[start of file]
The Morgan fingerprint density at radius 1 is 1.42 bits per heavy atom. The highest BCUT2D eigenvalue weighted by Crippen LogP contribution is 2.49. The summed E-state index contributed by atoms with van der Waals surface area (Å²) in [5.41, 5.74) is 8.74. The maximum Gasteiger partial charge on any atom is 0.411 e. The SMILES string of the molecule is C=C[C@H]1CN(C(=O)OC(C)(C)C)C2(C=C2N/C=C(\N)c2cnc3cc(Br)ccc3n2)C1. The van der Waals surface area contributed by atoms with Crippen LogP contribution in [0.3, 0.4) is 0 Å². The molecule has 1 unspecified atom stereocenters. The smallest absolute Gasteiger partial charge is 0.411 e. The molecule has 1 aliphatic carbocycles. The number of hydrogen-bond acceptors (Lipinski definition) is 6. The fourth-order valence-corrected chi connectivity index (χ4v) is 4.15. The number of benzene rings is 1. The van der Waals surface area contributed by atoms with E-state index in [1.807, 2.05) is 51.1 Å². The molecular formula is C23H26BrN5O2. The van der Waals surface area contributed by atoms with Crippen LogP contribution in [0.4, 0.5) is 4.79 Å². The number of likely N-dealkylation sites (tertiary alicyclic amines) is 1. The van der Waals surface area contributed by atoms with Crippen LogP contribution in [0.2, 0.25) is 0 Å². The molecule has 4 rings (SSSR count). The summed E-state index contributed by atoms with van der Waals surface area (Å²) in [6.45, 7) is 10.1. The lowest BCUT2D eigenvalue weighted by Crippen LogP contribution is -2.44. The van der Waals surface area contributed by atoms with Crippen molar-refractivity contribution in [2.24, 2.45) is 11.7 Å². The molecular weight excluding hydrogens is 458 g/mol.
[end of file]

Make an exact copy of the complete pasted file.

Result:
The Morgan fingerprint density at radius 1 is 1.42 bits per heavy atom. The highest BCUT2D eigenvalue weighted by Crippen LogP contribution is 2.49. The summed E-state index contributed by atoms with van der Waals surface area (Å²) in [5.41, 5.74) is 8.74. The maximum Gasteiger partial charge on any atom is 0.411 e. The SMILES string of the molecule is C=C[C@H]1CN(C(=O)OC(C)(C)C)C2(C=C2N/C=C(\N)c2cnc3cc(Br)ccc3n2)C1. The van der Waals surface area contributed by atoms with Crippen LogP contribution in [0.3, 0.4) is 0 Å². The molecule has 1 unspecified atom stereocenters. The smallest absolute Gasteiger partial charge is 0.411 e. The molecule has 1 aliphatic carbocycles. The number of hydrogen-bond acceptors (Lipinski definition) is 6. The fourth-order valence-corrected chi connectivity index (χ4v) is 4.15. The number of benzene rings is 1. The van der Waals surface area contributed by atoms with E-state index in [1.807, 2.05) is 51.1 Å². The molecular formula is C23H26BrN5O2. The van der Waals surface area contributed by atoms with Crippen LogP contribution in [0.4, 0.5) is 4.79 Å². The number of likely N-dealkylation sites (tertiary alicyclic amines) is 1. The van der Waals surface area contributed by atoms with Crippen LogP contribution in [0.2, 0.25) is 0 Å². The molecule has 4 rings (SSSR count). The summed E-state index contributed by atoms with van der Waals surface area (Å²) in [6.45, 7) is 10.1. The lowest BCUT2D eigenvalue weighted by Crippen LogP contribution is -2.44. The van der Waals surface area contributed by atoms with Crippen molar-refractivity contribution in [2.24, 2.45) is 11.7 Å². The molecular weight excluding hydrogens is 458 g/mol.